19 May 2020 | Comment | Article by Simon Ellis
My job brings me into contact with lots of people who are going through difficult times. I’m a personal injury lawyer and I advise former members of the armed forces who are suffering with various conditions. Hearing loss is a particular area of focus for me. I’m a relatively fit and healthy man in my mid-40s and, fortunately, haven’t struggled with mental health issues myself but I’m all too aware that it’s a fact of life for many.
While the physical challenges are profound, the mental impacts are just as debilitating. This week is Mental Health Awareness Week (18-24 May) and I’ve been reflecting on this topic in the context of the work I do.
What strikes me most is the fact that a lot of the people I support are my age. They’re young, with a full life ahead of them. But the impact of their hearing loss has taken a toll on their mental well-being – with a deep emotional and psychological trauma that cannot be seen.
Some of the things I take for granted as being easy to do, like hearing my children laugh and play; having a conversation in a room with someone; or socialising in crowded places during normal times are things my clients struggle to do. It’s frustrating, lonely and isolating for them – that they can no longer enjoy these everyday things. And it feels unfair and unjust.
Acquired hearing loss is largely considered an affliction of the elderly, but I see many young men and women who, after leaving the military, find themselves having to wear hearing aids, come to terms with the fact that their civilian careers are limited - feeling embarrassed, self-conscious and robbed of their freedoms.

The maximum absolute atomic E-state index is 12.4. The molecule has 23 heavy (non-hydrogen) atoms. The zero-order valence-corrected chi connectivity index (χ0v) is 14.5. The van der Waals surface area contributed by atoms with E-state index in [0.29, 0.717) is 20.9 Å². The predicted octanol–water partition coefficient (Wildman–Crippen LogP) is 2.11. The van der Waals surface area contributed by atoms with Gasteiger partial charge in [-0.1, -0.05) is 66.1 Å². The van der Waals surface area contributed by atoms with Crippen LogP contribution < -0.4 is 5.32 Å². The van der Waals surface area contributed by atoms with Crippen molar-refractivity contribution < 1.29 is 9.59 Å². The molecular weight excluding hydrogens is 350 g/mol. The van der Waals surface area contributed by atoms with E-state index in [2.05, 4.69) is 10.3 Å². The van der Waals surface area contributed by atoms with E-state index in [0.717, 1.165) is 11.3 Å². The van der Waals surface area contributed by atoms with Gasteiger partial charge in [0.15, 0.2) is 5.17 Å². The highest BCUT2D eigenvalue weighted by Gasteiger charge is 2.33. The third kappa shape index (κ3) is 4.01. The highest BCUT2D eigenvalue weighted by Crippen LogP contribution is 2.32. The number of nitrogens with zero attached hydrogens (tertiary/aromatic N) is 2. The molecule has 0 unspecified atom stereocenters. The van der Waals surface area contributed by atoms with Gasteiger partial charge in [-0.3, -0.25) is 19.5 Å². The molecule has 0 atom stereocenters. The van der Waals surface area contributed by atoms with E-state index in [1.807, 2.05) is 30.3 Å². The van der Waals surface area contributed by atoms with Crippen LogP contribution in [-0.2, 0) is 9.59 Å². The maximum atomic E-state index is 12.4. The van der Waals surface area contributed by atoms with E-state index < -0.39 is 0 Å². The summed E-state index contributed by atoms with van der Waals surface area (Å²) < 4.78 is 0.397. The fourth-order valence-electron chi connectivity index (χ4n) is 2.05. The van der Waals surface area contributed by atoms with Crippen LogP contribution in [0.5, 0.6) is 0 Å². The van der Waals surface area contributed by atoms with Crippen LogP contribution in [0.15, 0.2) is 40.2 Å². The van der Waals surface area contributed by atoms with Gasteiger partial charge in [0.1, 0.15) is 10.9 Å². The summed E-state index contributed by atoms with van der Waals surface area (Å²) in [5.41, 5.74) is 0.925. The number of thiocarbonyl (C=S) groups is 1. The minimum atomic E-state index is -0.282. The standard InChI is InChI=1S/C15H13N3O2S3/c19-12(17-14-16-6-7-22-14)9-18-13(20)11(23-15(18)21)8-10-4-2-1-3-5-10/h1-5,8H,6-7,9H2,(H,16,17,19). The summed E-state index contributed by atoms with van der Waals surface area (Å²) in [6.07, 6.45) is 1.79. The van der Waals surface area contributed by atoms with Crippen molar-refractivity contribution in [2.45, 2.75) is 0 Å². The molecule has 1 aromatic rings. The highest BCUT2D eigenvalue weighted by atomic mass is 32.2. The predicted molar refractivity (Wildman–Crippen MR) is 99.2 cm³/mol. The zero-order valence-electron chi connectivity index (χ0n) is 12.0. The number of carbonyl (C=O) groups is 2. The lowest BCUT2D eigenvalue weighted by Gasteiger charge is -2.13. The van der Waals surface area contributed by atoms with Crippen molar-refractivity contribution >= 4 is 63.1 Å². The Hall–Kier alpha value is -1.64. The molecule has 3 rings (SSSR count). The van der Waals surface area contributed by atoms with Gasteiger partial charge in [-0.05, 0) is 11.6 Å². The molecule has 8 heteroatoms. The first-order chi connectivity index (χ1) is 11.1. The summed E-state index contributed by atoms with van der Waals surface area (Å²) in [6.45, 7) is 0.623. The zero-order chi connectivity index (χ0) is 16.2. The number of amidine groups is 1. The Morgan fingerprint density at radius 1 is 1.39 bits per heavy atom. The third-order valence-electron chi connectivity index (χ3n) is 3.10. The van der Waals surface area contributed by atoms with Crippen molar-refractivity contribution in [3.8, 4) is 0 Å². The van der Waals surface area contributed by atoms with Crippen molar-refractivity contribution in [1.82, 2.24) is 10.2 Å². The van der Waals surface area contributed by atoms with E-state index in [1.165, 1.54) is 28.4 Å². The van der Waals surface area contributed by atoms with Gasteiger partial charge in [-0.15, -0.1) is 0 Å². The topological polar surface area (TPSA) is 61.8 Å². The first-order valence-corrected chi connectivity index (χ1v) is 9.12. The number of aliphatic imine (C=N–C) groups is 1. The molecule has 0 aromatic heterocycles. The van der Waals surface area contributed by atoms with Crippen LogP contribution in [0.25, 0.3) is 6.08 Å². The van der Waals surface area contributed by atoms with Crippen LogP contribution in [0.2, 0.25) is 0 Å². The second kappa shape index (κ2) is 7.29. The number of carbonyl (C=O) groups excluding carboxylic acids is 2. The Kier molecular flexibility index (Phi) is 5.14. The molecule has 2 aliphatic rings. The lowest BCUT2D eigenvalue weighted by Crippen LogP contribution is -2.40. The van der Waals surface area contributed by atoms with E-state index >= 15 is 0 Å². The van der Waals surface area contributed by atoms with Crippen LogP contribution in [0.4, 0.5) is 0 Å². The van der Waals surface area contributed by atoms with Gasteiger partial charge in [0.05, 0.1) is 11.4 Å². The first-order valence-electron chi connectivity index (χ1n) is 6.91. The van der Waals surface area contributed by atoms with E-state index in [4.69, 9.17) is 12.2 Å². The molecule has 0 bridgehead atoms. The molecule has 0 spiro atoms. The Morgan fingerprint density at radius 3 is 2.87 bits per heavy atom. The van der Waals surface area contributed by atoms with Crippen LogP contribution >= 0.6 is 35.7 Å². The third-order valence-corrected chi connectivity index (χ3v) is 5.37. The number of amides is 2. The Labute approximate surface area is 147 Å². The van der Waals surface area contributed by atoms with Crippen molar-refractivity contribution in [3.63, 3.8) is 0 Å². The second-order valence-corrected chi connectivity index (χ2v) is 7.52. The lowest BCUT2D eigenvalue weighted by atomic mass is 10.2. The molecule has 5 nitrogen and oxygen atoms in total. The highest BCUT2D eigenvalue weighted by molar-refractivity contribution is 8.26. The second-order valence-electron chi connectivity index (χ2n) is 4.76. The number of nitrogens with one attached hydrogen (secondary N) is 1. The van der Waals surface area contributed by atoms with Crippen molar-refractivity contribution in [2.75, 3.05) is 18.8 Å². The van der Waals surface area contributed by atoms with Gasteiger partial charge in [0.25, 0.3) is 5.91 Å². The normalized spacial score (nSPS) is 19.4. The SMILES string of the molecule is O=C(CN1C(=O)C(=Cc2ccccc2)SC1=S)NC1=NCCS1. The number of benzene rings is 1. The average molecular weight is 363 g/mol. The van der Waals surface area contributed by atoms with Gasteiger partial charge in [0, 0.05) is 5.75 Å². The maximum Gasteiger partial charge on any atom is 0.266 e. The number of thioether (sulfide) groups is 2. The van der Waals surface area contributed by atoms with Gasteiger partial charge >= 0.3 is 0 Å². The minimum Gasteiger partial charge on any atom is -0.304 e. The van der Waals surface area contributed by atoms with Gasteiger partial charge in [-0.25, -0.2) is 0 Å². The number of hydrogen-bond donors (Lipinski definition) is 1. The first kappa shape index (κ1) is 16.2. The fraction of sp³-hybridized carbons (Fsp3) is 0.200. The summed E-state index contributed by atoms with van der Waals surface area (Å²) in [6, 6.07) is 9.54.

Last year I successfully acted for the former Royal Marine, Alistair Inglis, who was in his late ‘30s. He was awarded over £500,000 from the Ministry of Defence after it was proven that his hearing loss was caused by sustained and unprotected exposure to extraordinary noise levels during combat and in training.
The compensation award recognised the significant impact that Mr Inglis’ injuries have on his earning capacity, both now and for much of the rest of his life.
The judge rightly considered the detrimental effect of Mr Inglis’ hearing loss on his civilian career options, taking into account approximately 20 years of reduced earnings over the remainder of his working life, as well as a significant loss of pension. Mr Inglis will also have to pay for essential, costly hearing aids for the rest of his life.
And Alistair isn’t alone. I help thousands of people like Mr Inglis. It’s estimated that over 300,000 ex-service personnel are currently living with hearing loss in the UK. Many don’t make the link between their former military career and their hearing problems.
I’m deeply committed to my role, in looking after those who’ve faced avoidable suffering and damage caused by lack of protection while being in the armed forces. But I’m all too aware that the invisible scars - the mental load – cannot be easily remedied. That’s why Mental Health Awareness Week and similar initiatives are helpful in focusing our minds on the issue and the importance of seeking help and support.
About the Author:
Simon Ellis is a Partner at Hugh James and is Head of the firm’s Military Department. He specialises in advising current and former members of the armed forces suffering with various conditions, with particular emphasis on hearing loss, non-freezing cold injury and PTSD. He currently leads a department of more than 40, handling over 3,500 claims on behalf of current and former military personnel from all over the UK.
Simon is recognised as a leader in this field and has written for the national press and academic publications on military litigation. He is regularly instructed in unusual and/or difficult claims that other lawyers are not prepared to undertake.